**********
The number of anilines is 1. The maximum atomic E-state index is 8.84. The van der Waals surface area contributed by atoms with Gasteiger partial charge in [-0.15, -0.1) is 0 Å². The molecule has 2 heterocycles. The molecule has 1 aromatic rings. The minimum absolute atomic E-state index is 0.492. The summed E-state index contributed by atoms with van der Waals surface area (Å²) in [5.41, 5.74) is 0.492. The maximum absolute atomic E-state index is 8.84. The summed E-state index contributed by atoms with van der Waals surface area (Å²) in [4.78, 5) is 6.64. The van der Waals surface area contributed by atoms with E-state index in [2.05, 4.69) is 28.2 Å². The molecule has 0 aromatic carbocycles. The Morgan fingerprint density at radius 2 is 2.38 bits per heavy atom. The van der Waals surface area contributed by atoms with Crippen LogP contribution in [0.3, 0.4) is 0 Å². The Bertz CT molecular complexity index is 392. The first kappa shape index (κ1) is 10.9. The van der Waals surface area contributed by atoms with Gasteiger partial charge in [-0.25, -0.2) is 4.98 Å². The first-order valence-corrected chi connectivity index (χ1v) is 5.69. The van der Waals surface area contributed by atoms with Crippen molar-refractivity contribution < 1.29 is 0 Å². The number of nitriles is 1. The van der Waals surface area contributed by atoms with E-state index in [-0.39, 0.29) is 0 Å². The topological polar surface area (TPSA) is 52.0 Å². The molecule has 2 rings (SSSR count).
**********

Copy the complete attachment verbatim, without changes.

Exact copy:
The number of anilines is 1. The maximum atomic E-state index is 8.84. The van der Waals surface area contributed by atoms with Gasteiger partial charge in [-0.15, -0.1) is 0 Å². The molecule has 2 heterocycles. The molecule has 1 aromatic rings. The minimum absolute atomic E-state index is 0.492. The summed E-state index contributed by atoms with van der Waals surface area (Å²) in [5.41, 5.74) is 0.492. The maximum absolute atomic E-state index is 8.84. The summed E-state index contributed by atoms with van der Waals surface area (Å²) in [4.78, 5) is 6.64. The van der Waals surface area contributed by atoms with E-state index in [2.05, 4.69) is 28.2 Å². The molecule has 0 aromatic carbocycles. The Morgan fingerprint density at radius 2 is 2.38 bits per heavy atom. The van der Waals surface area contributed by atoms with Crippen LogP contribution in [0.3, 0.4) is 0 Å². The Bertz CT molecular complexity index is 392. The first kappa shape index (κ1) is 10.9. The van der Waals surface area contributed by atoms with Gasteiger partial charge in [-0.25, -0.2) is 4.98 Å². The first-order valence-corrected chi connectivity index (χ1v) is 5.69. The van der Waals surface area contributed by atoms with Crippen molar-refractivity contribution < 1.29 is 0 Å². The number of nitriles is 1. The van der Waals surface area contributed by atoms with E-state index in [-0.39, 0.29) is 0 Å². The topological polar surface area (TPSA) is 52.0 Å². The molecule has 2 rings (SSSR count).